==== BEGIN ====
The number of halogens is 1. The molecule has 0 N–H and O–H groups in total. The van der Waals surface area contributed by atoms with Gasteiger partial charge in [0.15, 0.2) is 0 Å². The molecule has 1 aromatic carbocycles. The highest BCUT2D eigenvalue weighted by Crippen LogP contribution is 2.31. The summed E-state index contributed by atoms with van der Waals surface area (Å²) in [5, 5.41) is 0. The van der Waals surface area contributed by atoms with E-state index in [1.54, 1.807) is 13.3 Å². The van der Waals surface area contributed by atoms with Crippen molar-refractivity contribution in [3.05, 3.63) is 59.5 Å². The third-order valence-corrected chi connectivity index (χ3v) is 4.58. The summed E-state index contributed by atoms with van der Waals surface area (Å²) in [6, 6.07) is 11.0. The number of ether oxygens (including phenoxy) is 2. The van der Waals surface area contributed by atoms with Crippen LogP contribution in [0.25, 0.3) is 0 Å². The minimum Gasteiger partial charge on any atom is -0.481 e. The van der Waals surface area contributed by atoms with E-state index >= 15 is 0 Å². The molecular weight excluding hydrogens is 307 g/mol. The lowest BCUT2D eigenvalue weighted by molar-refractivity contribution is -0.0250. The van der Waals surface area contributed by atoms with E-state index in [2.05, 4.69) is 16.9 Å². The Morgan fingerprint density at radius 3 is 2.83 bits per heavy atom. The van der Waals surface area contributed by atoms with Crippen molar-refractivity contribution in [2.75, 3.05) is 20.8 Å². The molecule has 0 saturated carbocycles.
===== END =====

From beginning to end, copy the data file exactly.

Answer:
The number of halogens is 1. The molecule has 0 N–H and O–H groups in total. The van der Waals surface area contributed by atoms with Gasteiger partial charge in [0.15, 0.2) is 0 Å². The molecule has 1 aromatic carbocycles. The highest BCUT2D eigenvalue weighted by Crippen LogP contribution is 2.31. The summed E-state index contributed by atoms with van der Waals surface area (Å²) in [5, 5.41) is 0. The van der Waals surface area contributed by atoms with E-state index in [1.54, 1.807) is 13.3 Å². The van der Waals surface area contributed by atoms with Crippen molar-refractivity contribution in [3.05, 3.63) is 59.5 Å². The third-order valence-corrected chi connectivity index (χ3v) is 4.58. The summed E-state index contributed by atoms with van der Waals surface area (Å²) in [6, 6.07) is 11.0. The number of ether oxygens (including phenoxy) is 2. The van der Waals surface area contributed by atoms with Crippen LogP contribution in [0.25, 0.3) is 0 Å². The minimum Gasteiger partial charge on any atom is -0.481 e. The van der Waals surface area contributed by atoms with E-state index >= 15 is 0 Å². The molecular weight excluding hydrogens is 307 g/mol. The lowest BCUT2D eigenvalue weighted by molar-refractivity contribution is -0.0250. The van der Waals surface area contributed by atoms with E-state index in [2.05, 4.69) is 16.9 Å². The Morgan fingerprint density at radius 3 is 2.83 bits per heavy atom. The van der Waals surface area contributed by atoms with Crippen molar-refractivity contribution in [2.75, 3.05) is 20.8 Å². The molecule has 0 saturated carbocycles.